Few organisations would dispute the importance of backup. For some it's a necessity driven by compliance from customers or regulators. For others it’s someone’s learned experience on what happens when you don’t back up your data. For others it’s the fear of being blamed if something happens – and Murphy’s Law says it will.
But not all backup implementations work well. Years ago, the CIO of an Asian multinational conglomerate discovered that data backed to tapes were unreliable. This happened because a disaster occurred and IT could not recover data from tapes.
So we asked several backup vendors about the horror stories they have heard over the years and to pick the worst backup strategies from among the lot. In this first of a two-part series we highlight common backup practices that should be corrected.
Number one on the list is not having a backup at all. PK Gupta, Senior Director and Chief Architect, EMC Data Protection and Availability Division, Asia Pacific and Japan (I know it's a mouthful) says this is the worst possible thing to do (or not do). He notes that large enterprises typically have a disk-based or tape-based backup strategy. But in many cases he laments that these are siloed and therefore ineffective. SMBs fare no better adding USB disk-based backup solutions which pose a “huge risk of data loss”.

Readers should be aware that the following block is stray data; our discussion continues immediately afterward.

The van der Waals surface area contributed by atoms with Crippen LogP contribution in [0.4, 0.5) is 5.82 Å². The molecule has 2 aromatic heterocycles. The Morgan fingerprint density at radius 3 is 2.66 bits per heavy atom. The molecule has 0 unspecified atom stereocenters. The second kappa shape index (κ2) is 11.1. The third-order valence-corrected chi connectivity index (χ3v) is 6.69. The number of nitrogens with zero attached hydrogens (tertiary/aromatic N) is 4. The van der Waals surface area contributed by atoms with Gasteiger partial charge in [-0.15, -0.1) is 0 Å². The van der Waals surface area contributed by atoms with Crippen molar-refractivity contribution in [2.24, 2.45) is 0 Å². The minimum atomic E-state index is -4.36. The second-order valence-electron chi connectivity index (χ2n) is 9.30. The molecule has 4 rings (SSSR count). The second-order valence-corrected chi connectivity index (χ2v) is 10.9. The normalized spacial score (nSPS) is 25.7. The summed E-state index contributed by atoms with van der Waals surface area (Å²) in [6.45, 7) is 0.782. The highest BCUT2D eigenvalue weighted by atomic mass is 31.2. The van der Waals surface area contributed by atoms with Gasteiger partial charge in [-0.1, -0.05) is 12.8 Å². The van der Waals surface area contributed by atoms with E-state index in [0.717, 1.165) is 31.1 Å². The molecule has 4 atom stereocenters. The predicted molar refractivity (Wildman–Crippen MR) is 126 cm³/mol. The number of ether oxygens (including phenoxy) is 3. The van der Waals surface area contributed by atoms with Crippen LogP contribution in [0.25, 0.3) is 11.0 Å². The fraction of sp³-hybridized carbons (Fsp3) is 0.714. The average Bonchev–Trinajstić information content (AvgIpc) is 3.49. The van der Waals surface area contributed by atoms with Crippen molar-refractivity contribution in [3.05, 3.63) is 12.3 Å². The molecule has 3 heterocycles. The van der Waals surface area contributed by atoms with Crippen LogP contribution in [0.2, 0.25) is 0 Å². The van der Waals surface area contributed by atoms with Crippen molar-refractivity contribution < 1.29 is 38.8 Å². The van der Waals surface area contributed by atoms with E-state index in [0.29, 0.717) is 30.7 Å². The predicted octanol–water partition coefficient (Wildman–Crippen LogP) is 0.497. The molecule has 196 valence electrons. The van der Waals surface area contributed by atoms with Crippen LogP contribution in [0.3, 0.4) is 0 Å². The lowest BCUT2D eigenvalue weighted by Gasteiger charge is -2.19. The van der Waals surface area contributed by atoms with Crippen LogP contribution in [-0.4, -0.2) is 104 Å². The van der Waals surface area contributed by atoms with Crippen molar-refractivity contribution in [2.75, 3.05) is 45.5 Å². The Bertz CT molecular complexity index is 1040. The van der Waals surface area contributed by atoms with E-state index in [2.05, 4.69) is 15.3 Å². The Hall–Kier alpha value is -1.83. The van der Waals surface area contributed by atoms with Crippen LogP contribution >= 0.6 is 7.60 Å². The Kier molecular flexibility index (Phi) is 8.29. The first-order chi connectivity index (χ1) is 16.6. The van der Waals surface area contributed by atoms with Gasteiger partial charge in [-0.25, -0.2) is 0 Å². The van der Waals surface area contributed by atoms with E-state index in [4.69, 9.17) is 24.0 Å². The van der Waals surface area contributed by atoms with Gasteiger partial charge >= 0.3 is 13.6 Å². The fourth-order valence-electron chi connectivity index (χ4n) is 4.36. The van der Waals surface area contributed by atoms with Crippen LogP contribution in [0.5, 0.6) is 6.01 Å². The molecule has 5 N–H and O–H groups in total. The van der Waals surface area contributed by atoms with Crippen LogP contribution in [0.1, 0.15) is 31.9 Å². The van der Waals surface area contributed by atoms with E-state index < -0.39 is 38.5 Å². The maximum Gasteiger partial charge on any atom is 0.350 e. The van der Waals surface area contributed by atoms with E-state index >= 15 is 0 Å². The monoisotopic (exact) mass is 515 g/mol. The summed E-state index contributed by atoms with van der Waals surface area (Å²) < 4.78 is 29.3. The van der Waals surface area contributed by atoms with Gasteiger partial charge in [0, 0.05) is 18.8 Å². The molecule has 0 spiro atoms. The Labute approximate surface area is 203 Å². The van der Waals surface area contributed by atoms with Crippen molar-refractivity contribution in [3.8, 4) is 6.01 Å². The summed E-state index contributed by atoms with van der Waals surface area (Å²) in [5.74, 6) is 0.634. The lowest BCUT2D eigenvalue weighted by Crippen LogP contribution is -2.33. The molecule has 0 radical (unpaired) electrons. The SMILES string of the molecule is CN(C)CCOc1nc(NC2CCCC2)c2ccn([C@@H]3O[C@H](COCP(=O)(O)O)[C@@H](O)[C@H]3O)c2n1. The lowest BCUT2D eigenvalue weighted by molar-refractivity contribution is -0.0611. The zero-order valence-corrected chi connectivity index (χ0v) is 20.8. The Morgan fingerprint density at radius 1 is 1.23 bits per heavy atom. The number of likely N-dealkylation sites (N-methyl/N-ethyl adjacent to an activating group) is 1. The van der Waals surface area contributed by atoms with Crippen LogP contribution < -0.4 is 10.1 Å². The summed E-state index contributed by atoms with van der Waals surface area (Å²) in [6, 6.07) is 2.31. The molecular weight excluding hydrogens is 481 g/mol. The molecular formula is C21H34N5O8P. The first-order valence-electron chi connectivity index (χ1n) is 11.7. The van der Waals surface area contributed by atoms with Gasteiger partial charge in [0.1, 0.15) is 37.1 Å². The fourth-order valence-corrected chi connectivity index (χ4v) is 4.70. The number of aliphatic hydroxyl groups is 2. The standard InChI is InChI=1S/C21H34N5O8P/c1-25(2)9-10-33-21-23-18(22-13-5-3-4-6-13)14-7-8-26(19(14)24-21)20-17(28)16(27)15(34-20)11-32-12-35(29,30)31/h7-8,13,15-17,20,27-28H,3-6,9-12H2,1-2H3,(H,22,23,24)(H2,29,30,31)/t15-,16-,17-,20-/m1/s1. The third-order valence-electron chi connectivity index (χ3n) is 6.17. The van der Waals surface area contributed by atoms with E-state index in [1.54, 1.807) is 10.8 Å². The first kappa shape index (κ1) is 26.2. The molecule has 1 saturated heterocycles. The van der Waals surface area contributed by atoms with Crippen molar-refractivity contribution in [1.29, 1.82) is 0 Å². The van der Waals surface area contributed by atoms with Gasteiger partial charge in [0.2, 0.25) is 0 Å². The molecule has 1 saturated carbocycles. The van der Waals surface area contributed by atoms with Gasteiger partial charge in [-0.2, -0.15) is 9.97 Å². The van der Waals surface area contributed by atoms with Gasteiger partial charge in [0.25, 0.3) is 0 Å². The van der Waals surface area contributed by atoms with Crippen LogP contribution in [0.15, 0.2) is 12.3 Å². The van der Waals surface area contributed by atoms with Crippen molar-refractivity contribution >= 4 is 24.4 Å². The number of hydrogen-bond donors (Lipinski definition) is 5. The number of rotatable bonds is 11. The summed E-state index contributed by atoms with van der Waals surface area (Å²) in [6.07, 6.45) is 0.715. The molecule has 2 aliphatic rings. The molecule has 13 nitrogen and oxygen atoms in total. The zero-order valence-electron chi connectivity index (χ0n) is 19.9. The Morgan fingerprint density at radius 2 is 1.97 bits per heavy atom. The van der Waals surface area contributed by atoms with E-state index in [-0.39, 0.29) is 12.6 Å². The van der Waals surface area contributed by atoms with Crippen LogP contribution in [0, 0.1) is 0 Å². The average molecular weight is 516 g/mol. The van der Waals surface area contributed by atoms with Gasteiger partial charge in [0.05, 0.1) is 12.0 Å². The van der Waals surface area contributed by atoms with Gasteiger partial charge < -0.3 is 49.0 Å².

Got Backup But Don’t Test
This is the sin of the Asian conglomerate I mentioned above. Yes they do regular backups but no consistent testing was done. Arshad Munir Sharif, General Manager for System & Technology Group, IBM Malaysia says most organisations have a habit of backing up their data daily but don’t perform testing of the backed data.
“This is flawed because when they experience data loss or they realise that data cartridges where the data is supposed to be stored are empty. Why? Because files are missing or the data is corrupted. The hardware being disk (VTL), tapes and drives can fail. Organisations have to perform regular recovery tests for files, databases, operating system or full system recovery to pre-empt unwelcome surprises sooner than later,” he advised.
No Consideration for Recovery
As in the case of the Asian conglomerate, it appeared that no afterthought was given on the inevitability of a restore. So at some point when a disaster did occur, the discovery and recovery process took longer than expected.
Raymond Goh, Technical Specialist, Asia for Veeam Software, adds further that having in place recovery verifications and procedures that are not well defined. This could be because the administrator has no confidence in the proper way to recover data or perhaps, in the first place, does not even know whether data can be recovered.
VTLs are not the answer
There was a time when virtual tape libraries (VTLs) were seen as the adjunct if not replacement for tape libraries. VTLs use software to mask what are essentially disks and make these systems as though they were tapes to backup software. The benefits of such virtualization include storage consolidation and faster data restore processes. But the advent of purpose-built backup appliances (PBBA) may be signalling what many have long declared as the end of life for VTLs as well as tape siloes.